The music video (see below) features Kate performing an interpretive dance with dancer Michael Hervieu. The video was directed by David Garfath while the dance routines were choreographed by Diane Grey. 


My thoughts:

I’m not sure I ever caught the male and female connotations in the song, nor do I believe it is that simple, dividing gender as diametrical differences, but I do see what is being described. To me, I felt it was more about no one ever understanding completely what it feels like to be in someone’s skin, and that with someone you are close to, be it a lover, a friend, or a family member, if you could swap skin and shoes and existences, if even for a day, what understanding would be gleaned by the experience?

As for God in this song? Me and God have not been such good friends, to the point that I’m not all that sure I believe in such a thing at all. That said, the idea of it, of making a deal with an perceived almighty, well that’s some pretty heady stuff to consider, much less do.

Running Up that Hill :: Kate Bush
from the album, Hounds of Love

Take my shoes off and thrown them in the lake :: VOTD

Hounds of Love :: Kate Bush
from the album, Hounds of Love
Directed by Kate Bush

Hounds of Love is the title track of the Hounds of Love album by Kate Bush, the third of the album’s four singles. The single was released on February 24, 1986, and reached # 18 in the UK Singles Chart. British band The Futureheads covered the song in 2005, scoring a UK top 10 hit with it.

The song is said to be about being afraid to fall in love; in the song this feeling is compared to being chased by a pack of hounds. The music video (see above) was very much inspired by Alfred Hitchcock’s film The 39 Steps and ‘Hitchcock’ also features in the video (a nod to the director’s famous cameo appearances in his movies).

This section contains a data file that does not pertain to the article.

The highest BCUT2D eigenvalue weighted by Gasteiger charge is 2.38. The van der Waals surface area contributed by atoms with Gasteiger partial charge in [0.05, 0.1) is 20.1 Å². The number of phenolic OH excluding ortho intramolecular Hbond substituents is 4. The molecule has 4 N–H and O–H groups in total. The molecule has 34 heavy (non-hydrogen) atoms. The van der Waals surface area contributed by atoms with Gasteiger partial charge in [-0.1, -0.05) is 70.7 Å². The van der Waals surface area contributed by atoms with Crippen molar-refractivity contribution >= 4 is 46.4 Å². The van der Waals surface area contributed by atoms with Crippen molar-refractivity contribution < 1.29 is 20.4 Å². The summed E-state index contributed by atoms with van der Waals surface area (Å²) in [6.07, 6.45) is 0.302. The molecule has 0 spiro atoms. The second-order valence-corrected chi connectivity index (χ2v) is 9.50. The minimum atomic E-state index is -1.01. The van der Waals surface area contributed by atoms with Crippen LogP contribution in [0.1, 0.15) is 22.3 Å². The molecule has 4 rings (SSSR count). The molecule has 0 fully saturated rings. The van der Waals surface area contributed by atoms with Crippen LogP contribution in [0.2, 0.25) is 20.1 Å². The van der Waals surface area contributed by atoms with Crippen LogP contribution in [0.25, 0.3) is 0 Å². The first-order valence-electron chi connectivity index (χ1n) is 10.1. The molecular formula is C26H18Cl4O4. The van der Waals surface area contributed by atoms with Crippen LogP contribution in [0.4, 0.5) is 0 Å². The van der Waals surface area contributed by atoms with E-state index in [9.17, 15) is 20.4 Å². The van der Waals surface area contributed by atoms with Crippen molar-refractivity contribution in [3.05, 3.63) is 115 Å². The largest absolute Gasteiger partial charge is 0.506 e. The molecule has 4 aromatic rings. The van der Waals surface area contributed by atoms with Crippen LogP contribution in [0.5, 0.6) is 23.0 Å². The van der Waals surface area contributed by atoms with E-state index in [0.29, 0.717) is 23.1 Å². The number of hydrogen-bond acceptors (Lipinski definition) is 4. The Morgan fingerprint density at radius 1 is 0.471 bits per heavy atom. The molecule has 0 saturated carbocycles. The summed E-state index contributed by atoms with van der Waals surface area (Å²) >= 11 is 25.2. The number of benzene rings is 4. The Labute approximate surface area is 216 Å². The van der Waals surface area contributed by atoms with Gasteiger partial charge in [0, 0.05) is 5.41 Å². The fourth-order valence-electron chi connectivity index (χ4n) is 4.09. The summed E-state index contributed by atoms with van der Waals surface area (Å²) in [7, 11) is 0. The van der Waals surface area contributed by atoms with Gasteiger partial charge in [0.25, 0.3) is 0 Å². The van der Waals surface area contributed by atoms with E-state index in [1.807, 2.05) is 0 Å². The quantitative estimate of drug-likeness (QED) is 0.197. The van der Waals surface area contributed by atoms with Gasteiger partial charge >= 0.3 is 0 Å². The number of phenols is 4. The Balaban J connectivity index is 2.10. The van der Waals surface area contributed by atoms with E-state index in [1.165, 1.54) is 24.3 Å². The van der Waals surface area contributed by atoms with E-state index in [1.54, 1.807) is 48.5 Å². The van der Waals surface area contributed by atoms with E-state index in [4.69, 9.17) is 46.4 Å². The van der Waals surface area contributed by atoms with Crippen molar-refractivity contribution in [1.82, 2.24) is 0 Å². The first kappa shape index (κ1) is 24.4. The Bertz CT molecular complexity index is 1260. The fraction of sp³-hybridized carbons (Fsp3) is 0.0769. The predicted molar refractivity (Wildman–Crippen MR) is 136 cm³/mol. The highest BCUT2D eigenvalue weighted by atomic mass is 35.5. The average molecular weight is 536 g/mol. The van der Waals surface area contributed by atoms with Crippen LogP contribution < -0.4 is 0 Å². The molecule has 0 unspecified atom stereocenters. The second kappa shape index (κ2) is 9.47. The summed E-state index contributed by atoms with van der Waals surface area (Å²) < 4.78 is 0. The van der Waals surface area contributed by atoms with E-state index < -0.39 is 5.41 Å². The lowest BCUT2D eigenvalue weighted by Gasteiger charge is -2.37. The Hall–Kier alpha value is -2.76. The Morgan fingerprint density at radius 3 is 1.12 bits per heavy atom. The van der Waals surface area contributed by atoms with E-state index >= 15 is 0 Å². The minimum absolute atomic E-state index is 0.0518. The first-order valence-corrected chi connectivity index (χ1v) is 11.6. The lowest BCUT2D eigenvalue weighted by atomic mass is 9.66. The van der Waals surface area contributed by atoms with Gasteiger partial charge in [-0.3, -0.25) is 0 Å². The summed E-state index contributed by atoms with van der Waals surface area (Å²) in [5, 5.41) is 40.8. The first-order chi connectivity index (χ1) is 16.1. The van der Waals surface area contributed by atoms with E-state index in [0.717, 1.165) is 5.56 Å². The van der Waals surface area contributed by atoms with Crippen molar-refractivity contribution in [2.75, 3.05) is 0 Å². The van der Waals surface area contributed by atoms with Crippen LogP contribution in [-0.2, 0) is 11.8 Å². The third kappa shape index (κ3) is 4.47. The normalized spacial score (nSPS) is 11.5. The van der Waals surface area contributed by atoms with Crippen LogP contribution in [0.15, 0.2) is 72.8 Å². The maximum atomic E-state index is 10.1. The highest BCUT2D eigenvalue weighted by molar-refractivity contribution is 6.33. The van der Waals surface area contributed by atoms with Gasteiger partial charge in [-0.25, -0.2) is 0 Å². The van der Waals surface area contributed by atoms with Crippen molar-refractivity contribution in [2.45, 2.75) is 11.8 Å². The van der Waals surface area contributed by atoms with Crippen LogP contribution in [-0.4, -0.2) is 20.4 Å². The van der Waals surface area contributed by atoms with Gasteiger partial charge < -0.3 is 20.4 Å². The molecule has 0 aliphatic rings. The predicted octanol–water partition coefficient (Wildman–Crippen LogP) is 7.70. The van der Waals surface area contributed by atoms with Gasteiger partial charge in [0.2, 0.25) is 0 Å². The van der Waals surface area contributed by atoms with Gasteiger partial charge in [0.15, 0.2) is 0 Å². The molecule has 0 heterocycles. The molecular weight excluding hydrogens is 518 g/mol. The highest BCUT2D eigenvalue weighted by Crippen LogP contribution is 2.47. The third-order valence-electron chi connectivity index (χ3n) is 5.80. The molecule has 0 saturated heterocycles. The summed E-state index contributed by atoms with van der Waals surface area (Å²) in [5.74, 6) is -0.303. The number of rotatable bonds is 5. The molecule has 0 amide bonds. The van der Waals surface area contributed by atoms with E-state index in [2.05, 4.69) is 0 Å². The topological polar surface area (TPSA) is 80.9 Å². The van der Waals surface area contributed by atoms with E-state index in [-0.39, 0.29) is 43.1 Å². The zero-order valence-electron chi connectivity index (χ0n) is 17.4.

The versions worldwide differ slightly: the US single mix included an additional chorus just after the second chorus. The words “it’s in the trees, it’s coming!” heard at the beginning of the track are sampled from the British 1957 horror film Night of the Demon and are spoken by an actor from the film, Maurice Denham.

In October 2004, Q magazine placed this song at # 21 in its list of the 50 greatest British songs of all-time.

Hounds of Love (the album) is the fifth studio album by the English singer Kate Bush. Released in 1985, it was Bush’s second album to top the UK album charts and is also her best-selling studio album, having been certified Double Platinum in the UK. Four singles were released from the album: Running Up That Hill, Cloudbusting, Hounds of Love, and The Big SkyRunning Up That Hill became one of her biggest hits in the UK and re-introduced Kate Bush to American listeners, receiving considerable airplay at the time of its release.

The album was recorded in a windowless studio that Kate Bush had constructed in a converted barn near her parents’ house in semi-rural East Wickham, south east of London. Kate Bush said to Q magazine:

“People commented on how the album seems very elemental. And I can’t help but put quite a lot of that down to the fact that I moved out into the country. The visual stimulus coming in was that of fields and trees, and seeing the elements doing their stuff.”

In 2002, Q Magazine named Hounds of Love the third Greatest Album of All-Time by a Female Artist, and in 2000, the twentieth Greatest British Album of All Time.

Editor’s Note: Kate Bush’s music, this album especially, feels like dreaming to me. Ethereal and otherworldly at one moment, raw and viscerally emotional the next, this song is one of those that I often go to, and cling to, when seeking writing inspiration.